The lining of the gut is called the Epithelial and it performs a variety of functions that includes, absorption, secretion, excretion, filtration, diffusion, and sensory reception but one of its main jobs is as the protective layer which acts as a barrier to prevent pathogens and harmful substances entering your bloodstream while allowing water and nutrients through. The epithelium is coated in a protein mucus layer which needs a healthy and diverse microbiome to support it. It’s a kind of living co-operative. The gut lining has small gaps between the cells, just big enough to allow nutrients to pass from the intestine through to the bloodstream. These gaps, or tight junctions, control the permeability of your intestine.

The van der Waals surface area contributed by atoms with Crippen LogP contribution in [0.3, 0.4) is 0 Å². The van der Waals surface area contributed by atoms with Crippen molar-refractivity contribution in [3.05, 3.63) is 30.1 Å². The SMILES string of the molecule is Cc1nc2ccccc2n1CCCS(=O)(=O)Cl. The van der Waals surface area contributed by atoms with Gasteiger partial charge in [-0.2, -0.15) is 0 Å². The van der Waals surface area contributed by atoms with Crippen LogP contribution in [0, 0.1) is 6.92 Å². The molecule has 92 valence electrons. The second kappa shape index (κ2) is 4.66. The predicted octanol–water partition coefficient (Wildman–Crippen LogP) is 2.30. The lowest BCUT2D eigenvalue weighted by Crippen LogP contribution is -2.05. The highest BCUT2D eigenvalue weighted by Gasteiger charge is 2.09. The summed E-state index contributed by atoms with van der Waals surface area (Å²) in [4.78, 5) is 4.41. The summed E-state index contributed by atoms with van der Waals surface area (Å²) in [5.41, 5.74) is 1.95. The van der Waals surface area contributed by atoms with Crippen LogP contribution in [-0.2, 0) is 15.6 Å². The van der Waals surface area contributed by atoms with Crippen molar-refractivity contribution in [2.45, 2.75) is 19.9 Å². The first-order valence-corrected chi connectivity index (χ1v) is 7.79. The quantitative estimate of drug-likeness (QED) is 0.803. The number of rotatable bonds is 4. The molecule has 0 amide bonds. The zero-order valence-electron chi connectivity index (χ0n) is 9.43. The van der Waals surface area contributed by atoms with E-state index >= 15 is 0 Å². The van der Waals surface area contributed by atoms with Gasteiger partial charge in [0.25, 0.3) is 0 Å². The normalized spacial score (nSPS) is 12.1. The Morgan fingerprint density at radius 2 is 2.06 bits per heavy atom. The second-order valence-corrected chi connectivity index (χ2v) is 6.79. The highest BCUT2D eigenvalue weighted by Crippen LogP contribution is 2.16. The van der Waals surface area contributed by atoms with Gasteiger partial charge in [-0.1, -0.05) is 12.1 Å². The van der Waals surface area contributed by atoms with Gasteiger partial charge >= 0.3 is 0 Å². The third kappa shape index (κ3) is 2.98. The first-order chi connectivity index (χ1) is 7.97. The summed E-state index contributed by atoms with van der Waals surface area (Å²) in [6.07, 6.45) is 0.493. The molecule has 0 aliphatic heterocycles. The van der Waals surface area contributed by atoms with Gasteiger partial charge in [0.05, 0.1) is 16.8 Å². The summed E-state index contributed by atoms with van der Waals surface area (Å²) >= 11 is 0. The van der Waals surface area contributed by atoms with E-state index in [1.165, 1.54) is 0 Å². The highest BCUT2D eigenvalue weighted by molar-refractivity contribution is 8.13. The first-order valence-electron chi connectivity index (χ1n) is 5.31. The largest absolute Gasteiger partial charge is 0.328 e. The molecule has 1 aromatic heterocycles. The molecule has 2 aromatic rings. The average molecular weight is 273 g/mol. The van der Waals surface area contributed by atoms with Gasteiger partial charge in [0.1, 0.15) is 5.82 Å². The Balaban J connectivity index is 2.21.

Scientists believe that under some health conditions, these gaps become larger. Any compromise of that protective layer can result in harmful substances like bacteria, poorly digested food particles and toxins getting through. These substances can be seen as a threat by the body and can trigger an immune reaction which leads to inflammation.